The senior U.S. diplomat for arms control, John Bolton, is expected to reaffirm American concerns about the nuclear intentions of North Korea and Iran, during two days of talks in Moscow.
During his Moscow visit, Undersecretary of State John Bolton is expected to meet Russia's atomic energy minister, Alexander Rumyantsev, and a deputy foreign minister in charge of disarmament issues, Sergei Kisylak.
U.S. officials said Mr. Bolton would be discussing several non-proliferation issues. But it is believed that long-standing U.S. concerns over North Korea's nuclear program would top the agenda.
Six-party talks on the United States' nuclear standoff with Pyongyang are to begin Wednesday in Beijing. For the first time, Russia will be joining the multi-lateral talks, along with the two Koreas, China, Japan and the United States.
The high-level diplomacy follows months of tension that has built up since last October, when North Korea admitted that it had a program to develop nuclear weapons, despite a nearly decade-old agreement to halt the program.
The crisis escalated when North Korea expelled U.N. nuclear inspectors and backed out of the Nuclear Non-Proliferation Treaty.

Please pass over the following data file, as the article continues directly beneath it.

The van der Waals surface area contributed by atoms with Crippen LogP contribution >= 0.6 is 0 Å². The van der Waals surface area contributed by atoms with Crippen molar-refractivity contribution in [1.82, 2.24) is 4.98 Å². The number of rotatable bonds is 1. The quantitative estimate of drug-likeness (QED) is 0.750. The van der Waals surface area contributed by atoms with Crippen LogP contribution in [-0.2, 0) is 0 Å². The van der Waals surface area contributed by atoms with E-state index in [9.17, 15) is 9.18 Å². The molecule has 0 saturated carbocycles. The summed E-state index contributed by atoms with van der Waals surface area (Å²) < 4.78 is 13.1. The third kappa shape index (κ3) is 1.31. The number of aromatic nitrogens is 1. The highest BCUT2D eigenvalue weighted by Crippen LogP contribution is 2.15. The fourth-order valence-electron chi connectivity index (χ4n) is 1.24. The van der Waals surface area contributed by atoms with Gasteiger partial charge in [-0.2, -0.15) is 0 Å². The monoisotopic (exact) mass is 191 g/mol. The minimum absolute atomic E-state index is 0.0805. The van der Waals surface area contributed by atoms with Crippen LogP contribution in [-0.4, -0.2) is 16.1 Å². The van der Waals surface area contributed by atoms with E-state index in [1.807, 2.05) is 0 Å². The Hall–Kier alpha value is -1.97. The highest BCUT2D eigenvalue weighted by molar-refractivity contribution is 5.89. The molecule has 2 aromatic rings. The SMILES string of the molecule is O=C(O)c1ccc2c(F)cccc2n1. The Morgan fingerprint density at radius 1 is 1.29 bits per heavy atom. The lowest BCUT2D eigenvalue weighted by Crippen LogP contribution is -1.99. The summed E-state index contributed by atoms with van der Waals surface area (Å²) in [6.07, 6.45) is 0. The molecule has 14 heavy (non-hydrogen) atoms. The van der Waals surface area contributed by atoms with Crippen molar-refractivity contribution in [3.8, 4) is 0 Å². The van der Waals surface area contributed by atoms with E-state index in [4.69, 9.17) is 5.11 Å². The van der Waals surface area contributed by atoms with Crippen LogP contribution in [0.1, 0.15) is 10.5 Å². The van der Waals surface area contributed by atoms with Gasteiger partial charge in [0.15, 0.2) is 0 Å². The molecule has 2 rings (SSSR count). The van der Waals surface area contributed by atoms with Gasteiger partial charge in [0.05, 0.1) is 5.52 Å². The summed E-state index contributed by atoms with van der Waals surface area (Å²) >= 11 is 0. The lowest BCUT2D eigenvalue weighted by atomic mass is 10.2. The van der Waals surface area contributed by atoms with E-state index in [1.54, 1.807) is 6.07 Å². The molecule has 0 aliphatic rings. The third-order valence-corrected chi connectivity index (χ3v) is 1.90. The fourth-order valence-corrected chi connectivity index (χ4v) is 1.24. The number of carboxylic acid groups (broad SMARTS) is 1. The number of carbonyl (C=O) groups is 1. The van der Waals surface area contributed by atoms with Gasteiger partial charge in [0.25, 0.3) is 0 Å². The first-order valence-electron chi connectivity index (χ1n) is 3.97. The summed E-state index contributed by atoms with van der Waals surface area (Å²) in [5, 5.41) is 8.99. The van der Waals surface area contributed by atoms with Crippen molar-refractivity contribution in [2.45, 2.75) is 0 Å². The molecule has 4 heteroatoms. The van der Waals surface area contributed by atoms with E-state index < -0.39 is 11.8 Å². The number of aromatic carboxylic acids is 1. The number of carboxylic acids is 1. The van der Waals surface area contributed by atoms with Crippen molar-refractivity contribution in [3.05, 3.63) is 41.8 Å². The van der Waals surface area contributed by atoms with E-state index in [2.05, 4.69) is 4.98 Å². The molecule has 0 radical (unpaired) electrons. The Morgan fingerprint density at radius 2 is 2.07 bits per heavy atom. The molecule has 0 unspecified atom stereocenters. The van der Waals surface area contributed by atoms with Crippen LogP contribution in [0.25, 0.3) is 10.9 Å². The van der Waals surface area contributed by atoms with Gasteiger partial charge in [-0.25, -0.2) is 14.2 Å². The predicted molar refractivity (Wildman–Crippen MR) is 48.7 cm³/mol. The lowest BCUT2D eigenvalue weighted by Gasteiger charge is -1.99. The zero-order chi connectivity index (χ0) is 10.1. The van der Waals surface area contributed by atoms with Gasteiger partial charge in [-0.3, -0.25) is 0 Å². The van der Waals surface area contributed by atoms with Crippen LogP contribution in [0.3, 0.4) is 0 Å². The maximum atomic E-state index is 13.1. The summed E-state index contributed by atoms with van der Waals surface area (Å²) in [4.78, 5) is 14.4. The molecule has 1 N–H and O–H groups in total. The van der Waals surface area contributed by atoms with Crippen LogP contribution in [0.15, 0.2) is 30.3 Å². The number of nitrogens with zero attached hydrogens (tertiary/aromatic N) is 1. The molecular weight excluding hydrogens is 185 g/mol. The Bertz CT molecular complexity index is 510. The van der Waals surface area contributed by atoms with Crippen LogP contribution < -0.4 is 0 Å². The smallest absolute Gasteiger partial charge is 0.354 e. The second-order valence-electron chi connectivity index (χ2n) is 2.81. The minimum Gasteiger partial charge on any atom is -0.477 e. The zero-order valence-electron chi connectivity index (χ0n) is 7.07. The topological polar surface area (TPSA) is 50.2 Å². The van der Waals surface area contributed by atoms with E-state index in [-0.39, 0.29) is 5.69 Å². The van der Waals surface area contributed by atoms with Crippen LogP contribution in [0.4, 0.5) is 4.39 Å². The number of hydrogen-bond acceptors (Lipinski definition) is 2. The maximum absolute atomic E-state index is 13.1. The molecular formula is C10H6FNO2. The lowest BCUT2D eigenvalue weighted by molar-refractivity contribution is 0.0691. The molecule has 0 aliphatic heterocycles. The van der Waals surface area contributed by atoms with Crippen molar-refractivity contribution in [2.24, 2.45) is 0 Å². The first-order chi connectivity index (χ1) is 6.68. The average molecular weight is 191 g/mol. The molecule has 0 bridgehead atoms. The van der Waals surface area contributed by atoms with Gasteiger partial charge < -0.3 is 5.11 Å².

Mr. Bolton will not be joining the Beijing talks, but he was widely engaged in the lead-up to the negotiations during his most recent visit to Moscow, last May. While in Moscow, he also is expected to reiterate long-standing U.S. concerns that Iran may be trying to develop a secret nuclear-weapons program.
Tehran and Moscow deny the charge, saying their project at the Bushehr nuclear power plant is for peaceful purposes only. But Washington remains unconvinced and continues to press Russia to try to gain tighter security guarantees to ensure that Russian expertise and material are not used by Iran for covert nuclear aims.
This past weekend, the Russian government announced that Moscow has finally approved a draft protocol requiring Tehran to return spent nuclear fuel to Russia, where it will be placed in temporary storage until eventual retreatment.
According to the government statement, the draft protocol, in the works for the past year, must still be signed by Moscow and Tehran. But Russia's Itar-Tass news agency says the two sides will confirm a date for the signing as of mid-September.
President Bush has said officials in Washington believe Iran has a far more robust nuclear weapons development program than previously imagined. Mr. Bush has branded both Iran and North Korea, along with the former regime in Iraq, part of an axis of evil.